-- "Obsession with a consumerist lifestyle, above all when few people are capable of maintaining it, can only lead to violence and mutual destruction." People should change their lifestyles to consume less, and use the power of their purchases to positively affect the world: "purchasing is always a moral--and not simply economic act."
-- Action is being delayed by rich special interests that profit from the current situation: "The failure of global summits on the environment make it plain that our politics are subject to technology and finance. There are too many special interests, and economic interests easily end up trumping the common good and manipulating information so that their own plans will not be affected. The alliance between the economy and technology ends up sidelining anything unrelated to its immediate interests. Consequently the most one can expect is superficial rhetoric, sporadic acts of philanthropy and perfunctory expressions of concern for the environment, whereas any genuine attempt by groups within society to introduce change is viewed as a nuisance based on romantic illusions or an obstacle to be circumvented."

The encylical concludes with this powerful prayer:
The poor and the earth are crying out.
O Lord, seize us with your power and light,
help us to protect all life,
to prepare for a better future,
for the coming of your Kingdom
of justice, peace, love and beauty.
Praise be to you!

How will the encyclical be received?
Given that there are more than 1.2 billion Catholics worldwide, this encyclical has the potential to directly influence a large segment of the world’s population. Some 20% of the U.S. population is Catholic (the United States ranks among the five countries with the most Catholics), so the encyclical should resonate widely here. The broad popularity of Pope Francis--about 7 in 10 Americans have a favorable view of him--will add to the encyclical’s reach.
As explained in this Q&A from the Yale School of Forestry and Environmental Science: “While encyclicals do not compel Catholics to believe and act in accordance with what is said, the expectation is that all Catholics (and it is hoped all people of good will) will use the teaching as guidance for their life style and moral commitments. For theologians, both clerical and lay, relevant encyclicals have traditionally informed their scholarship and continue to do so.”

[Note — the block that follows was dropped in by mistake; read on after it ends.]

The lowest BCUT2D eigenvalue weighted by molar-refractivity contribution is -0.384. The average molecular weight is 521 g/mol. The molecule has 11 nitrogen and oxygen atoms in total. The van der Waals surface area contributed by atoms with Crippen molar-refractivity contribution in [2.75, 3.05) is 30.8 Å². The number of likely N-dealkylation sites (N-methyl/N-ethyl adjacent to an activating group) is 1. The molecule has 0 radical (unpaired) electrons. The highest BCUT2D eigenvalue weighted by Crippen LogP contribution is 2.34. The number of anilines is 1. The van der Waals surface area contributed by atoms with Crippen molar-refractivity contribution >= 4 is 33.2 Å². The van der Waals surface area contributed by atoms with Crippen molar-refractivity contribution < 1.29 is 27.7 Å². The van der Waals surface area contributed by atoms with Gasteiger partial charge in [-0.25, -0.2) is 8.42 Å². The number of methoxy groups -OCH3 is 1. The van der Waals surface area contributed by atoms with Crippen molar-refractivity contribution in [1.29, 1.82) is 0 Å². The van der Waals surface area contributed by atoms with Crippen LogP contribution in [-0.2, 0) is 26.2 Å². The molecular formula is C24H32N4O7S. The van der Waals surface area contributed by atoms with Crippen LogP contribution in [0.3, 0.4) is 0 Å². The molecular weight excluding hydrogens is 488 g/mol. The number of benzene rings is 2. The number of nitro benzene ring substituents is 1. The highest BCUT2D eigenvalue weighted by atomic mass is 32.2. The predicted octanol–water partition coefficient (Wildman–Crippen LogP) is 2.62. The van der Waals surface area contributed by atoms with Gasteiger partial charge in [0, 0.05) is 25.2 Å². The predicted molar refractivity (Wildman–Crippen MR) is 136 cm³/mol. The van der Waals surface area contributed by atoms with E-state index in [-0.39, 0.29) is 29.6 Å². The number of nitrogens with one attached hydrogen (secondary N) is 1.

Francis is not the first Pope to lay claim to environmental awareness. The Yale Q&A cites several precedents, including the 1972 address “A Hospitable Earth for Future Generations,” presented by Pope Paul VI at the Stockholm Conference on the Environment. In his book Why We Disagree About Climate Change, climate scientist Mike Hulme asserts that “all of the world’s institutionalized faiths are strong on the duty of care for the created world. There is a reverence for life--a sacredness--that is central to nearly all religious writings, even if expressed in different ways.”
Surveys that compare attitudes on the environment across U.S. religious affiliations do show some major differences. But political affiliation may play the more crucial role, even for those within a particular sect. A recent survey by the Pew Research Center found sharp divisions among Catholics on climate change, largely mirroring a broader partisan divide. The climate change cause has likely become more divisive than it otherwise would have been, in part, because its most famous proponent has been a politician, Al Gore. Even before the encyclical’s release, 2016 presidential candidate Rick Santorum (a Catholic) urged the Pope to “leave science to the scientists” and avoid “controversial scientific theories,” an illustration of how politics can trump religious affiliation when it comes to the highly polarized world of climate change. Katharine Hayhoe--who plays a major role in the U.S. discussion, as a person of faith and as a climate scientist based at Texas Tech University--weighed in on the intersection of climate, politics, and religion in recent essays for the websites Prairie Fire and The Conversation. In response to the question “Will evangelicals care (about the encyclical)?”, Hayhoe responds in the affirmative: “It’s because the theology on which we need to agree to care about climate change is so simple. Evangelical or Catholic, Episcopal or Apostolic, we all believe God created the world, even if we’re still arguing over the process by which that was accomplished.”
Today’s encyclical will add to the drumbeat building toward the crucial UN Conference of the Parties 21 meeting this December in Paris, where the successor treaty to the Kyoto protocol is expected to take shape. Between now and then, the Pope will continue bringing his message to the world at large, including the U.S. Congress in an address scheduled for September.
WU climate blogger Ricky Rood has more thoughts on the significance of this week’s encyclical.
Jeff Masters and Bob Henson